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Nvidia brings Integer Scaling to its drivers, but only for Turing

Sharper upscales for retro games and pixel art titles

Nvidia brings Integer Scaling to its drivers, but only for Turing

Nvidia brings Integer Scaling to its drivers, but only for Turing

Some games are designed to look blocky, be it an indie pixel art title or an emulated classic on a modern gaming PC. Sadly, these classic-style graphics are often misrepresented on today's high-resolution screens, where resolution scaling adds unnecessary blur or removes sharp pixel edges. This has only become more common in today's 4K era. 

Earlier this year, Intel stated that it would support a feature called Integer Scaling, a method which allows classic games and pixel art graphics to be scaled to higher resolutions without losing any of the image's sharpness. a single pixel will be scaled to a block of 2x2 pixels, or 3x3 pixels or more, allowing games to look as they should, without the need for added blur or other upscaling artefacts. Unfortunately for Intel, revealing these plans have shown their plans to the competition, giving them a chance to offer the same features before Intel has a chance to hit the GPU market. 

Today, Nvidia has revealed "Turing Integer Scaling", a seemingly Turing specific feature which allows Nvidia to offer integer scaling within games, preserving pixel edge details and the ultra-sharp presentation of classic and pixel art games. The images above showcase the benefits of Nvidia's new scaling feature, which allows games like FTL: Faster Than Light to look like the developer intended on a modern, high-resolution display. 

Users of Nvidia's new Geforce 436.02 driver, and an Nvidia Turing or newer graphics card, can enable Integer Scaling as a beta feature within Nvidia's control panel. This enables clearer sharper images when used with specific games. This driver is now available to download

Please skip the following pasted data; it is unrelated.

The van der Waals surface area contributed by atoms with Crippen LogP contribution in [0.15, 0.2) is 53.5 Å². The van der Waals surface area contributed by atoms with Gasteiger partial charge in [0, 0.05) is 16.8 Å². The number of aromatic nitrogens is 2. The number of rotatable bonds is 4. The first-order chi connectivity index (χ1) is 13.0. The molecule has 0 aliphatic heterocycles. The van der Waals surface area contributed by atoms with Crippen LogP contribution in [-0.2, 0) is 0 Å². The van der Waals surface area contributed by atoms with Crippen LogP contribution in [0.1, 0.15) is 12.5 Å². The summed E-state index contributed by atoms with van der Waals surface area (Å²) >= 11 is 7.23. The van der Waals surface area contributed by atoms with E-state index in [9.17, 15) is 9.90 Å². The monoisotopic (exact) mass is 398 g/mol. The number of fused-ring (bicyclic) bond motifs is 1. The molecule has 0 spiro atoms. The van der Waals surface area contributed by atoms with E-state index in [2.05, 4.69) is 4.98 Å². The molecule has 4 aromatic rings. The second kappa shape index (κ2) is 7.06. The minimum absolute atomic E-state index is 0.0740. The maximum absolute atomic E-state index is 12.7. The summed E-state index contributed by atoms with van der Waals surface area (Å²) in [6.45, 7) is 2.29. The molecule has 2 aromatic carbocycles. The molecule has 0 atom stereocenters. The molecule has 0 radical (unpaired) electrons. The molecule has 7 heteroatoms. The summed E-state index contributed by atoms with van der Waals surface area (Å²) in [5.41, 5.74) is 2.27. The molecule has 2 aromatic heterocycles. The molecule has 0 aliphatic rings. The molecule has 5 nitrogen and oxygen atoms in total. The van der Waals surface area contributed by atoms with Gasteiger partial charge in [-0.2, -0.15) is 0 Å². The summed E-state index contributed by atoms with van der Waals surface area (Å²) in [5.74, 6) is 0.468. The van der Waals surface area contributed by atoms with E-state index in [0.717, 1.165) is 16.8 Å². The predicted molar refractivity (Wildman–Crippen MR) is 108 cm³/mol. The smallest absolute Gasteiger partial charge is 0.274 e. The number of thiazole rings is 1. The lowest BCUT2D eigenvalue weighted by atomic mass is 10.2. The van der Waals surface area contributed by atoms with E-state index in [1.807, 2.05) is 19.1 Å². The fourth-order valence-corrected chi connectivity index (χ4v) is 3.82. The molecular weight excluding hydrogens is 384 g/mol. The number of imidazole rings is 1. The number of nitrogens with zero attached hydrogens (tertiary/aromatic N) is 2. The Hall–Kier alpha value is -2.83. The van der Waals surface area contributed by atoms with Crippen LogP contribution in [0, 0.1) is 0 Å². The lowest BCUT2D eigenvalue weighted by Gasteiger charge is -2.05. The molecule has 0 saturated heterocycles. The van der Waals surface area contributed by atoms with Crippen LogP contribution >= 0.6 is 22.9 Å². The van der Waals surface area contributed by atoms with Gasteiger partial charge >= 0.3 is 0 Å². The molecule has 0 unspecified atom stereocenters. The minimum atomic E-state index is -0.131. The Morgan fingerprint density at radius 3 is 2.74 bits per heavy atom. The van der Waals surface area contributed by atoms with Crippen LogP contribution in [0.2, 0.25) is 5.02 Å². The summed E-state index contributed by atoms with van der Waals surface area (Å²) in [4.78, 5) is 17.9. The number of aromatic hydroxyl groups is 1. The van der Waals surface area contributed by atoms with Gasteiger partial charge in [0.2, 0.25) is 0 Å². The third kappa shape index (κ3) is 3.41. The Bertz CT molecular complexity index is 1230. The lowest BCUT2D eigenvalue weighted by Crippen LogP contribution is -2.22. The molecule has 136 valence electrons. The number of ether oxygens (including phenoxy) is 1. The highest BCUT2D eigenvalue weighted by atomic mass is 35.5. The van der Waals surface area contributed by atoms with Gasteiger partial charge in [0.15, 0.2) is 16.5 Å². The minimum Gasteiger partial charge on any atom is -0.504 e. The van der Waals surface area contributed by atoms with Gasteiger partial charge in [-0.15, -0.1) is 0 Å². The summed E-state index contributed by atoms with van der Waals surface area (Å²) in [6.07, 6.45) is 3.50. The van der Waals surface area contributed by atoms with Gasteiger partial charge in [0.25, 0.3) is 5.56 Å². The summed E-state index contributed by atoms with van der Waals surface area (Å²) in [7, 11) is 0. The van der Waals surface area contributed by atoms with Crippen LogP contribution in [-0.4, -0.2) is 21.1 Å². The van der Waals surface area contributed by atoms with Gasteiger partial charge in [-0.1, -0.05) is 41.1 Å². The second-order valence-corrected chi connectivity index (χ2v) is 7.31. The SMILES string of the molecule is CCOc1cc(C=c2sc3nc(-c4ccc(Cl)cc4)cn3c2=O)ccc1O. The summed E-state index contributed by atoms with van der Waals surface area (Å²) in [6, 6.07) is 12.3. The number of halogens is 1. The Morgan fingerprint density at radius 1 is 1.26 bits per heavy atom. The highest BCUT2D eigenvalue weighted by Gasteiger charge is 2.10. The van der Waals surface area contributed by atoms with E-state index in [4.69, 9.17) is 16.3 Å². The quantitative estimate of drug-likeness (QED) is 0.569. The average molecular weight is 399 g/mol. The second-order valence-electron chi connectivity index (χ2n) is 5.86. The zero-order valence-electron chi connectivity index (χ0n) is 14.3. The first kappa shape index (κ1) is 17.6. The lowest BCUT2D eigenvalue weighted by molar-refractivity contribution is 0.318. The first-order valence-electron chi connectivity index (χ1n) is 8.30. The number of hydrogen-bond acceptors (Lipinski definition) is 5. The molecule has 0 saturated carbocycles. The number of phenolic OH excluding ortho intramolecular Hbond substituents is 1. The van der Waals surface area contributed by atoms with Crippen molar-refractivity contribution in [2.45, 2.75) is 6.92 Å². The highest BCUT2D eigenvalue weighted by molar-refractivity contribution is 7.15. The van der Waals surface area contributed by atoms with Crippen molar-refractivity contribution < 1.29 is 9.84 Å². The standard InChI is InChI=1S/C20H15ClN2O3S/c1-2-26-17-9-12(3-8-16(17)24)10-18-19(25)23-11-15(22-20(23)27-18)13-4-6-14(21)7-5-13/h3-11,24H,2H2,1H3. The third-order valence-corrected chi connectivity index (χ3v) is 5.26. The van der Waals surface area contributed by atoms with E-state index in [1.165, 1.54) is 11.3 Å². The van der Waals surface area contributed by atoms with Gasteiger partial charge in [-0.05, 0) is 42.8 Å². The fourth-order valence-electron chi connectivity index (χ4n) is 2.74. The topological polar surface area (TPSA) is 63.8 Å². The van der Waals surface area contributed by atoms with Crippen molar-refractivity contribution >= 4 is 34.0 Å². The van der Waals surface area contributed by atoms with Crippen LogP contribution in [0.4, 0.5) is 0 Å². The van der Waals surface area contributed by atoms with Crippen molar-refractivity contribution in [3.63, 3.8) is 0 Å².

Nvidia brings Integer Scaling to its drivers, but only for Turing  

You can join the discussion on Nvidia adding support for GPU Integer Scaling to their drivers on the OC3D Forums

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Most Recent Comments

20-08-2019, 09:46:30

Bartacus
Wow, Nvidia finally managed to make 8-bit Nintendo games from 20 years ago look sharp. DLSS FTW, LOL!Quote

20-08-2019, 10:32:45

RobM
Quote:
Originally Posted by Bartacus View Post
Wow, Nvidia finally managed to make 8-bit Nintendo games from 20 years ago look sharp. DLSS FTW, LOL!

It is as though Nvidia are so desperate to have something good they throw anything in.Quote

20-08-2019, 10:53:33

WYP
Quote:
Originally Posted by RobM View Post

It is as though Nvidia are so desperate to have something good they throw anything in.
It's because Intel said it was coming to their drivers with their 11th Gen graphics. It's a niche feature, but a welcome one.

Basically, Intel said it would happen to please Reddit, Nvidia saw that and them rushed it out to say "first". Intel knows the competition is coming, and they need to do what they can to appear to have the best software stack.

If you look at the rest of the announcement, Nvidia's other features are basically answering what AMD brought to the table with AMD anti-lag and Radeon Sharpening.Quote

20-08-2019, 13:23:17

NeverBackDown
Funny thing is Intel can do it on basic graphics while Nvidia needs the full power of their AI suite to power this.Quote

20-08-2019, 13:38:26

tgrech
I don't think this uses any AI tech(It's just a simple nearest-neighbour algorithm rather than bi-linear interpolation), its Turing exclusivity will likely be because they only added dedicated integer units and with them a concurrent integer datapath alongside the floating point one with Turing(While int32 performance in Pascal was about 1/3rd rate fp32 at best). On NVidia's original Turing architecture deep dive article they state in relation to integer instructions
Quote:
In previous generations, executing these instructions would have blocked floating-point instructions from issuing.
(So in a use case like this it would have to constantly context switch after each frame which had delays and some cache flushes on older NVidia archs, it's also possible they could use the Fused-Multiply-Add matrix instructions through the Tensor cores for an optimised k-nearest neighbour algorithm but that wouldn't be a requirement and would break GTX Turing compatibility)Quote
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